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Human rhinovirus and wheezing: short and long-term associations in children.
Pediatr Infect Dis J. 2013 Aug; 32(8):827-33.PI

Abstract

OBJECTIVES

Human rhinoviruses (HRVs) have been suggested to play a role in the development of childhood wheezing. However, whether HRV is causally related to the development of wheezing or HRV-associated wheeze is merely an indicator of disease susceptibility is unclear. Our aim was to study the role of HRV during infancy in the development of lower respiratory disease during infancy and childhood.

METHODS

In a population-based birth cohort, during the 1st year of life, nose and throat swabs were collected on a monthly basis, regardless of any symptoms. Polymerase chain reaction was used to detect an extensive panel of respiratory pathogens. Lung function was measured before 2 months of age. Information on respiratory symptoms was collected by daily questionnaires and electronic patient files.

RESULTS

1425 samples were collected in 140 infants. Both the presence of (single or multiple) pathogens (HRV equal to other pathogens) and increased respiratory system resistance were significantly associated with lower respiratory symptoms during infancy. HRV presence during infancy was not associated with the risk of wheezing at age 4, but every HRV episode with wheezing increased the risk of wheezing at age 4 (odds ratio 1.9, 1.1-3.5). This association weakened after adjustment for lung function (odds ratio 1.4, 0.7-2.9).

CONCLUSIONS

HRV and other viruses are associated with lower respiratory symptoms during infancy, as well as a high presymptomatic respiratory system resistance. HRV presence during infancy is not associated with childhood wheezing, but wheeze during a HRV episode is an indicator of children at high risk for childhood wheeze, partly because of a reduced neonatal lung function.

Authors+Show Affiliations

Department of Pediatric Pulmonology, Wilhelmina Children's Hospital, University Medical Center Utrecht, Utrecht, The Netherlands. a.c.vandergugten@umcutrecht.nlNo affiliation info availableNo affiliation info availableNo affiliation info availableNo affiliation info availableNo affiliation info available

Pub Type(s)

Journal Article
Research Support, Non-U.S. Gov't

Language

eng

PubMed ID

23584579

Citation

van der Gugten, Anne C., et al. "Human Rhinovirus and Wheezing: Short and Long-term Associations in Children." The Pediatric Infectious Disease Journal, vol. 32, no. 8, 2013, pp. 827-33.
van der Gugten AC, van der Zalm MM, Uiterwaal CS, et al. Human rhinovirus and wheezing: short and long-term associations in children. Pediatr Infect Dis J. 2013;32(8):827-33.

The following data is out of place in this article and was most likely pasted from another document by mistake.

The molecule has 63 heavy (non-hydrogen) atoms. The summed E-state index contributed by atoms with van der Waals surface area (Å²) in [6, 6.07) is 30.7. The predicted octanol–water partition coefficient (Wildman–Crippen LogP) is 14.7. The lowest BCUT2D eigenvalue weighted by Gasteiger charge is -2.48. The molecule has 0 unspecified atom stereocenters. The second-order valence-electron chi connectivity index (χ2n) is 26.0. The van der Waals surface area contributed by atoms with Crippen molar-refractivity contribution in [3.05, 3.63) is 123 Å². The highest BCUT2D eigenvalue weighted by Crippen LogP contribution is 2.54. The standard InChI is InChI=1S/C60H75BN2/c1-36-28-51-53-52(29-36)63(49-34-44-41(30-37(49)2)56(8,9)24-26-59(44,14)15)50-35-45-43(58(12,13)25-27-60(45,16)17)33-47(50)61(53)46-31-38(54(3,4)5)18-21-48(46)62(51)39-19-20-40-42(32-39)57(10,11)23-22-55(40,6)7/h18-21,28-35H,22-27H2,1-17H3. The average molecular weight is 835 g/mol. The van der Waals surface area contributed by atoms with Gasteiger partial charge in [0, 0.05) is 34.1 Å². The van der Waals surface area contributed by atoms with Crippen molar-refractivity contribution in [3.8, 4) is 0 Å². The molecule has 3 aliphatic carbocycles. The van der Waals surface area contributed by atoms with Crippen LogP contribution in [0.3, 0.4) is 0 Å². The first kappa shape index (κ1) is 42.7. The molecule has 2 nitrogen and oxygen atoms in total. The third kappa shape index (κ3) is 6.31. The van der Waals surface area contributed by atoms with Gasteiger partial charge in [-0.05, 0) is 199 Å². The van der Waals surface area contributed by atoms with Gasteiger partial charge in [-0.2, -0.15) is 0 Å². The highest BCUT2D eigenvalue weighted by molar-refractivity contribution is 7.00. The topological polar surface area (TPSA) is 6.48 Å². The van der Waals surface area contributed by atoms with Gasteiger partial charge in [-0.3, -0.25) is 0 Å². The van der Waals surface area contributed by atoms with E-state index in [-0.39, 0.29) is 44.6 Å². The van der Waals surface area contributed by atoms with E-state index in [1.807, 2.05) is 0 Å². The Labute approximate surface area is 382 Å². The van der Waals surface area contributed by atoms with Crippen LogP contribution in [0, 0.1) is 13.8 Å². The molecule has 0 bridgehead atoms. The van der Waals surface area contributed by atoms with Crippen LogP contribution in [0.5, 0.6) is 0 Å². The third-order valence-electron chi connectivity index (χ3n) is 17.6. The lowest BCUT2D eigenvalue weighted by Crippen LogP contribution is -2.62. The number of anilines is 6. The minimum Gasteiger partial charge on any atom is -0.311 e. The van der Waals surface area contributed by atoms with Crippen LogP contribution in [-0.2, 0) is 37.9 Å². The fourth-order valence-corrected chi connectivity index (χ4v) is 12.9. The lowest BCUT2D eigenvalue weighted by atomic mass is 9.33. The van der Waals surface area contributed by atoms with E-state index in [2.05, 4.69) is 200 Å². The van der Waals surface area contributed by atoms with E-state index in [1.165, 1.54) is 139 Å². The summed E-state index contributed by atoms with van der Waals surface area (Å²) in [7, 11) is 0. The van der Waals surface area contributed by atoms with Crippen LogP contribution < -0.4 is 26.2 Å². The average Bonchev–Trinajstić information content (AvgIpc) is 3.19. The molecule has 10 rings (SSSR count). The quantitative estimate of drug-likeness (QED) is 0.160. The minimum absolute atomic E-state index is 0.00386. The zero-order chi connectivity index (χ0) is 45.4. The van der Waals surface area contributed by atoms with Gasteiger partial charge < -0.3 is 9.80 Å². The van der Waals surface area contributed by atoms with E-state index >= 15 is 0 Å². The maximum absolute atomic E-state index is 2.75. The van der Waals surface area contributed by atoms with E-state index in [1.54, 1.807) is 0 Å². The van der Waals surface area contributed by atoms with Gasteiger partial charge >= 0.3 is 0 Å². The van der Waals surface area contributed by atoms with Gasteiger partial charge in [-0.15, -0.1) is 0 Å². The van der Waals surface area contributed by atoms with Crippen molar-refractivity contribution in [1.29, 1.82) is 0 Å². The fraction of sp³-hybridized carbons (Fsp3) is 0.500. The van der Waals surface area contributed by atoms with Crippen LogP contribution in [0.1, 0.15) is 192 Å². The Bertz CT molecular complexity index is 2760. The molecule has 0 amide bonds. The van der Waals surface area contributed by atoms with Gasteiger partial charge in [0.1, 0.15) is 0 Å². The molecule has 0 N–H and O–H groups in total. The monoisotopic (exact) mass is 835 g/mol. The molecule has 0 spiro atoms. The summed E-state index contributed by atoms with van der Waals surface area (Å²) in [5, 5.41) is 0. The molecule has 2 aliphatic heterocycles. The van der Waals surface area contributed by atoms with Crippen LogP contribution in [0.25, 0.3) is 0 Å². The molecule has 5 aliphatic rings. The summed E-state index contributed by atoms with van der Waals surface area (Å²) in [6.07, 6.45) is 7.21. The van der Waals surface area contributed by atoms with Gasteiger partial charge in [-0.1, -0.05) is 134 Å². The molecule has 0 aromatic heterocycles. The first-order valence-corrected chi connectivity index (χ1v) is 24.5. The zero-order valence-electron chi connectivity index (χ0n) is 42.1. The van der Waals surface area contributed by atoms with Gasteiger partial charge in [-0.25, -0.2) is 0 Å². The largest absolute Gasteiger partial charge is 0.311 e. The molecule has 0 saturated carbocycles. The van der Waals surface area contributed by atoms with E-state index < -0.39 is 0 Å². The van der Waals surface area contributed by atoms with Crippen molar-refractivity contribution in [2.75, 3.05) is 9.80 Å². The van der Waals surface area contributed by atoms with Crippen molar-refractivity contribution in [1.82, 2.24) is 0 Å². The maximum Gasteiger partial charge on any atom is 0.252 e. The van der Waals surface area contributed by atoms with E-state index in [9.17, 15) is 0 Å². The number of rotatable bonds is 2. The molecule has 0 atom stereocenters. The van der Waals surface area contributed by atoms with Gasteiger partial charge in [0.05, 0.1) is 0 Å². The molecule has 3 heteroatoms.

van der Gugten, A. C., van der Zalm, M. M., Uiterwaal, C. S., Wilbrink, B., Rossen, J. W., & van der Ent, C. K. (2013). Human rhinovirus and wheezing: short and long-term associations in children. The Pediatric Infectious Disease Journal, 32(8), 827-33. https://doi.org/10.1097/INF.0b013e318290620e
van der Gugten AC, et al. Human Rhinovirus and Wheezing: Short and Long-term Associations in Children. Pediatr Infect Dis J. 2013;32(8):827-33. PubMed PMID: 23584579.
* Article titles in AMA citation format should be in sentence-case
TY - JOUR T1 - Human rhinovirus and wheezing: short and long-term associations in children. AU - van der Gugten,Anne C, AU - van der Zalm,Marieke M, AU - Uiterwaal,Cuno S P M, AU - Wilbrink,Berry, AU - Rossen,John W A, AU - van der Ent,Cornelis K, PY - 2013/4/16/entrez PY - 2013/4/16/pubmed PY - 2014/5/10/medline SP - 827 EP - 33 JF - The Pediatric infectious disease journal JO - Pediatr Infect Dis J VL - 32 IS - 8 N2 - OBJECTIVES: Human rhinoviruses (HRVs) have been suggested to play a role in the development of childhood wheezing. However, whether HRV is causally related to the development of wheezing or HRV-associated wheeze is merely an indicator of disease susceptibility is unclear. Our aim was to study the role of HRV during infancy in the development of lower respiratory disease during infancy and childhood. METHODS: In a population-based birth cohort, during the 1st year of life, nose and throat swabs were collected on a monthly basis, regardless of any symptoms. Polymerase chain reaction was used to detect an extensive panel of respiratory pathogens. Lung function was measured before 2 months of age. Information on respiratory symptoms was collected by daily questionnaires and electronic patient files. RESULTS: 1425 samples were collected in 140 infants. Both the presence of (single or multiple) pathogens (HRV equal to other pathogens) and increased respiratory system resistance were significantly associated with lower respiratory symptoms during infancy. HRV presence during infancy was not associated with the risk of wheezing at age 4, but every HRV episode with wheezing increased the risk of wheezing at age 4 (odds ratio 1.9, 1.1-3.5). This association weakened after adjustment for lung function (odds ratio 1.4, 0.7-2.9). CONCLUSIONS: HRV and other viruses are associated with lower respiratory symptoms during infancy, as well as a high presymptomatic respiratory system resistance. HRV presence during infancy is not associated with childhood wheezing, but wheeze during a HRV episode is an indicator of children at high risk for childhood wheeze, partly because of a reduced neonatal lung function. SN - 1532-0987 UR - https://www.unboundmedicine.com/medline/citation/23584579/Human_rhinovirus_and_wheezing:_short_and_long_term_associations_in_children_ L2 - https://doi.org/10.1097/INF.0b013e318290620e DB - PRIME DP - Unbound Medicine ER -